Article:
Why Our FOCUS Speech and Occupational Therapists LOVE Puppets
Power to the puppets!
For children with a range of difficulties and disabilities, our speech and occupational therapists in Fort Myers have seen striking benefits in working with puppets during our sessions with kids. Puppets, first and foremost, are fun (who doesn’t love Sesame Street?). But they can also help us engage children in ways they might otherwise struggle, namely in peer-to-peer and child-to-adult interactions. They can also help kids better understand certain functional roles and responsibilities in everyday life.
Puppets can be an entertaining yet powerful visual to help us illustrate action-word vocabulary or spatial concepts. As speech and occupational therapists, we can use puppets to help teach the rules of conversation, general social interaction and causal connections. A puppet might “forget” they shouldn’t interrupt or talk so loudly or push to the front of the line. Puppets can be frustrated, sad or angry about something, and it allows the child to explore those complicated feelings and situations without being overwhelmed – because puppets are inherently silly too. They also tend to be more effective than a two-dimensional picture because they rely on visual, audible and tactile senses.
Puppets and Occupational Therapists Go Way Back
As noted by researchers with The American Journal of Occupational Therapy, the emergence of occupational therapy in the early 20th century coincided with the rise of the Little Theater Movement, in which semi-professional actors would use puppets to explore various social issues confronting workers and immigrants in an increasingly industrialized world. It was mostly a purely creative outlet for the working class, but occupational therapists seized on the functional elements of drama to help teach patients everyday life functions and socialization. Marionette shows and comedic plays were especially popular.
Occupational therapists found that patients could be compelled to identify more complicated emotions and behaviors with puppet play, ultimately successfully exploring numerous conflict resolution strategies in a way “just talking about it” face-to-face with a therapist didn’t make so easy.
At the time, most occupational therapy patients were adults. But our occupational therapists know now puppet play translates well for uses in numerous modern-day child therapies too.
Although some might view puppets as a bit antiquated in an increasingly advancing technological world, we have found many kids find them highly entertaining (especially if they have some control over the puppet) – which means they are more motivated to engage and learn!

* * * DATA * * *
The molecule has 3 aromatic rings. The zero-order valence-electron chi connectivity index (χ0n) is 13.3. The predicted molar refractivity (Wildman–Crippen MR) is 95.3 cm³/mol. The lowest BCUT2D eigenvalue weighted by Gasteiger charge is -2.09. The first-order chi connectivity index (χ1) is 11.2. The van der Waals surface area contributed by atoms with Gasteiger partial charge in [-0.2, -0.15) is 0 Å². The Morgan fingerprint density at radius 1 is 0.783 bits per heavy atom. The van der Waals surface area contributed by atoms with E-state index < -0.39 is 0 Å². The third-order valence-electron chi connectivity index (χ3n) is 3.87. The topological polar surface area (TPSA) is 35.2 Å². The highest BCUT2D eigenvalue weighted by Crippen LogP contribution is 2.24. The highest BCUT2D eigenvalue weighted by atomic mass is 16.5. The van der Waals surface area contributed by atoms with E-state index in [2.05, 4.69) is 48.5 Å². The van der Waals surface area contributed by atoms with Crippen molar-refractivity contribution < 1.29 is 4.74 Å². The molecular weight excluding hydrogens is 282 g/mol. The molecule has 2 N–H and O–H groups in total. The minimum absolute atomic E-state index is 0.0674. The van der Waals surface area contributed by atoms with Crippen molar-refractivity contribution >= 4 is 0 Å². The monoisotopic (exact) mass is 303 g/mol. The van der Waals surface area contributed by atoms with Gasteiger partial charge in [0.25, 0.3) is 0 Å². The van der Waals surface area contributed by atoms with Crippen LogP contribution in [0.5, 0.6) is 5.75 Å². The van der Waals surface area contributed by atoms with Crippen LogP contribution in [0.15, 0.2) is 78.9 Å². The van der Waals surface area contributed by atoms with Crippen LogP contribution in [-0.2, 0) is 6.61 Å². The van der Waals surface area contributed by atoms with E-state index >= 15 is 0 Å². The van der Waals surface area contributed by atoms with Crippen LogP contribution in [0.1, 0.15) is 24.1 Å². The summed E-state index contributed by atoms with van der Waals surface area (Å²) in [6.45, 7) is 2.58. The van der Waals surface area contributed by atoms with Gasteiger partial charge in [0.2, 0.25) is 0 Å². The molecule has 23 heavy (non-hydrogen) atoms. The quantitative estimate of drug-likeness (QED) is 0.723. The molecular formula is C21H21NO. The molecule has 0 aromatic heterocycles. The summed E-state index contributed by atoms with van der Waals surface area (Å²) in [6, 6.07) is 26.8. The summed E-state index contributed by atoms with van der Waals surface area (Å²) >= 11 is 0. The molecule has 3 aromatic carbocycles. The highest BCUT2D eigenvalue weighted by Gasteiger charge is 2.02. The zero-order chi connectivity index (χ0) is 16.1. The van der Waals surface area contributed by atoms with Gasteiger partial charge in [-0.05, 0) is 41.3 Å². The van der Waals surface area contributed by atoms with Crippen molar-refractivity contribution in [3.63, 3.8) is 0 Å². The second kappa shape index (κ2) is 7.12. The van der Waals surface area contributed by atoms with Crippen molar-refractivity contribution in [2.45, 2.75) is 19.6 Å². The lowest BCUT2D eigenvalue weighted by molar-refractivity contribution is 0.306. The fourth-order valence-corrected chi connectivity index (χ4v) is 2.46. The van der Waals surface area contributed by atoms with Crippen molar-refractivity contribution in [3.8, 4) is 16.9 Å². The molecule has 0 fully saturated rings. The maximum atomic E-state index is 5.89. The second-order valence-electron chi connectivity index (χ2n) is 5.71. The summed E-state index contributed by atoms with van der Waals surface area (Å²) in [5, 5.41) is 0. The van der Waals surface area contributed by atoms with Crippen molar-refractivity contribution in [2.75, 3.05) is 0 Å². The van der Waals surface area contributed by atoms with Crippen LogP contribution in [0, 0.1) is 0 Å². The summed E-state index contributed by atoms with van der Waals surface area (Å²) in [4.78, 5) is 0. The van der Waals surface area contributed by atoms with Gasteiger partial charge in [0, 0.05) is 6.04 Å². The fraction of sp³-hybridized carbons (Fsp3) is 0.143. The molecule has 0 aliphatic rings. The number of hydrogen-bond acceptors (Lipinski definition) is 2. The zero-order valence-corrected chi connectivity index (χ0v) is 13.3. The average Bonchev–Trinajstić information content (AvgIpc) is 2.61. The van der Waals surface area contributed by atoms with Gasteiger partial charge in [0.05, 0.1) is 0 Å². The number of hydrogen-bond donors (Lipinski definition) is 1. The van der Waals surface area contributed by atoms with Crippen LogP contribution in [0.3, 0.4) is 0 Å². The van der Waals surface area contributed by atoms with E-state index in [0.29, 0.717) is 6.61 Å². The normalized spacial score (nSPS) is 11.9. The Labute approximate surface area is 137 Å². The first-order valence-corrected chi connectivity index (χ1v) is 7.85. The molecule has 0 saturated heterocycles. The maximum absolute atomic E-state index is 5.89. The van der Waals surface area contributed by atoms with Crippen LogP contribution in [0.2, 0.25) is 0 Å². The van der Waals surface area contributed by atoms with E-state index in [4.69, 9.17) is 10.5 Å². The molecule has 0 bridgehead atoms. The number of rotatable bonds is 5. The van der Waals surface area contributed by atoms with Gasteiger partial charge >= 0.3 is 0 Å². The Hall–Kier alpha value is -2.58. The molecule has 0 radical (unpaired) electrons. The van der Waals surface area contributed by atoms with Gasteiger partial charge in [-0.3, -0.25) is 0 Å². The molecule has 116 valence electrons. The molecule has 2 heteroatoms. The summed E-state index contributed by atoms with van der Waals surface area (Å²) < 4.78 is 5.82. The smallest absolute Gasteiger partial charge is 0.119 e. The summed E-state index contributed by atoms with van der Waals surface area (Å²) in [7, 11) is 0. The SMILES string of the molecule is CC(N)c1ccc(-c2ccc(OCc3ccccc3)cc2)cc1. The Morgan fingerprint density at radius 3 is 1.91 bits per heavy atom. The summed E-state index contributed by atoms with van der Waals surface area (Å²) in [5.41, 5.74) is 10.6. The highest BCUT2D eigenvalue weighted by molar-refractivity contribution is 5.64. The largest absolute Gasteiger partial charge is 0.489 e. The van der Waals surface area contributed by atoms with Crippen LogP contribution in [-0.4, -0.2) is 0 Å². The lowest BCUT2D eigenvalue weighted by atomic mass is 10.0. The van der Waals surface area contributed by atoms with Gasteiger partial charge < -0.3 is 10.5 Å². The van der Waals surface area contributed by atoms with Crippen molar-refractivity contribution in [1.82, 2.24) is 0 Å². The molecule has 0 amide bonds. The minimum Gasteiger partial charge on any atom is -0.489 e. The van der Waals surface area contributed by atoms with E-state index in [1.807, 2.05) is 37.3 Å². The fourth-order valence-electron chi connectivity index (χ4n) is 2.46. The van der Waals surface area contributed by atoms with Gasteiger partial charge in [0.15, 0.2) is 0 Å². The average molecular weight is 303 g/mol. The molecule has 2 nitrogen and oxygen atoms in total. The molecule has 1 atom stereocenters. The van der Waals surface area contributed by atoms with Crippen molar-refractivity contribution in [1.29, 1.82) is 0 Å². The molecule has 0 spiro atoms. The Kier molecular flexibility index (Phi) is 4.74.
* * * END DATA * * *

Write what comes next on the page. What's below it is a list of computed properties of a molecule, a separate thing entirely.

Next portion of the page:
Puppets are Tangible, Neutral and Fun
One of the greatest things about working with puppets in occupational therapy and speech therapy is that while these cloth pieces are caricatures that represent people, they get away with many things real people usually can’t. That allows children to engage in play that is imaginative and enjoyable, while still exploring tasks or concepts that are difficult or complicated. Role-playing can help children improve not just understanding of their own role, but also empathy for what others are thinking or feeling.
The Autism Resource Foundation has concluded children with autism especially may benefit from the use of puppets in therapy because they help these kids think concretely about ideas and notions that are more abstract. For example, “embarrassed” is a difficult emotion to describe, but it can be better understood if it’s acted out. This kind of symbolic play is important because, as numerous study authors have found, emotion is pivotal to early language and cognitive development because emotions are directly linked to various types of mental functioning. If a child is emotionally engaged and motivated, there is a greater chance they will generalize the skills their occupational therapist is working on with them.
Puppets spark creativity, which is especially important if kids are receiving regular, structured applied behavioral analysis (ABA) therapy (which we recently began offering at FOCUS). Our pediatric physical therapists also see the benefits of using a puppet in therapy because children are encouraged to use fine motor skills to control it.
With puppets, therapists across multiple disciplines can explore things like:
- How to understand when a friend is sad and cheer them up;
- How to behave in a classroom;
- How to play a game or take turns;
- What to expect at mealtimes, bedtimes, potty times or during other daily routines;
- How to respond to complex or seemingly confusing social interactions (i.e., a classmate is being unkind to you).
Parents can incorporate puppet play at home too/ Many are surprised to find their child is more willing to engage when they aren’t forced to interact directly, but the lessons still carry over to real life. Sometimes assigning certain roles to certain puppets (i.e., “good guy,” “bad guy,” etc.) can be helpful in terms of consistency in conflict resolution.
Finger puppets or stick puppets can work well (and helping your child make one can be a fun craft!), though larger hand puppets are especially effective attention-grabbers.
FOCUS offers pediatric occupational therapy in Fort Myers and throughout Southwest Florida. Call (239) 313.5049 or Contact Us online.
The Use of Drama and Puppetry in Occupational Therapy During the 1920s and 1930s, March 1996, The American Journal of Occupational Therapy
More Blog Entries:
Feeding Your Child’s “Sensory Diet” at the Beach, March 27, 2018, Fort Myers Occupational Therapist Blog
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